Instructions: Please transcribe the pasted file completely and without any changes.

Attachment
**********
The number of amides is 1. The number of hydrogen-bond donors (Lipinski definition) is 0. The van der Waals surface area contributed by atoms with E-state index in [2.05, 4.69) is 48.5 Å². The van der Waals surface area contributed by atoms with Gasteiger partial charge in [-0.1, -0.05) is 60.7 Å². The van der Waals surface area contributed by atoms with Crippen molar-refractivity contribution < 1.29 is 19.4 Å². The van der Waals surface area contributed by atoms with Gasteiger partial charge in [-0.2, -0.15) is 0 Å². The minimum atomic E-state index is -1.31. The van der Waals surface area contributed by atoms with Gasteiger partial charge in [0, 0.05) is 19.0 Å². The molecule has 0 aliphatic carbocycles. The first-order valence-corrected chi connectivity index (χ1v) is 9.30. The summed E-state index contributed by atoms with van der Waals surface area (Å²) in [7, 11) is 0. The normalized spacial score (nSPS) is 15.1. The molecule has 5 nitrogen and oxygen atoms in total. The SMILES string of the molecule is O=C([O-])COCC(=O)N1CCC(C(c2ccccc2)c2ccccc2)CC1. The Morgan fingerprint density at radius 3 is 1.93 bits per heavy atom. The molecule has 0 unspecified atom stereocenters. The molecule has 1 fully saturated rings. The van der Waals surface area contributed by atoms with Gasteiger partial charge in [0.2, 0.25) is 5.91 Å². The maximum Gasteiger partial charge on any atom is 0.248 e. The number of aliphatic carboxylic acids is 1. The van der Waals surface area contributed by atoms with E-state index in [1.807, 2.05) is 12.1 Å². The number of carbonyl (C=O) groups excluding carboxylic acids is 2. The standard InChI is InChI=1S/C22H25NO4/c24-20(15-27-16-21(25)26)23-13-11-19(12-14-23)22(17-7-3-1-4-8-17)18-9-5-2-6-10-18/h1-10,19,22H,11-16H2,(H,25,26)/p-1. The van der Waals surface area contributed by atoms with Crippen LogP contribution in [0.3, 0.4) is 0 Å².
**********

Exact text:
The number of amides is 1. The number of hydrogen-bond donors (Lipinski definition) is 0. The van der Waals surface area contributed by atoms with E-state index in [2.05, 4.69) is 48.5 Å². The van der Waals surface area contributed by atoms with Gasteiger partial charge in [-0.1, -0.05) is 60.7 Å². The van der Waals surface area contributed by atoms with Crippen molar-refractivity contribution < 1.29 is 19.4 Å². The van der Waals surface area contributed by atoms with Gasteiger partial charge in [-0.2, -0.15) is 0 Å². The minimum atomic E-state index is -1.31. The van der Waals surface area contributed by atoms with Gasteiger partial charge in [0, 0.05) is 19.0 Å². The molecule has 0 aliphatic carbocycles. The first-order valence-corrected chi connectivity index (χ1v) is 9.30. The summed E-state index contributed by atoms with van der Waals surface area (Å²) in [7, 11) is 0. The normalized spacial score (nSPS) is 15.1. The molecule has 5 nitrogen and oxygen atoms in total. The SMILES string of the molecule is O=C([O-])COCC(=O)N1CCC(C(c2ccccc2)c2ccccc2)CC1. The Morgan fingerprint density at radius 3 is 1.93 bits per heavy atom. The molecule has 0 unspecified atom stereocenters. The molecule has 1 fully saturated rings. The van der Waals surface area contributed by atoms with Gasteiger partial charge in [0.2, 0.25) is 5.91 Å². The maximum Gasteiger partial charge on any atom is 0.248 e. The number of aliphatic carboxylic acids is 1. The van der Waals surface area contributed by atoms with E-state index in [1.807, 2.05) is 12.1 Å². The number of carbonyl (C=O) groups excluding carboxylic acids is 2. The standard InChI is InChI=1S/C22H25NO4/c24-20(15-27-16-21(25)26)23-13-11-19(12-14-23)22(17-7-3-1-4-8-17)18-9-5-2-6-10-18/h1-10,19,22H,11-16H2,(H,25,26)/p-1. The van der Waals surface area contributed by atoms with Crippen LogP contribution in [0.3, 0.4) is 0 Å².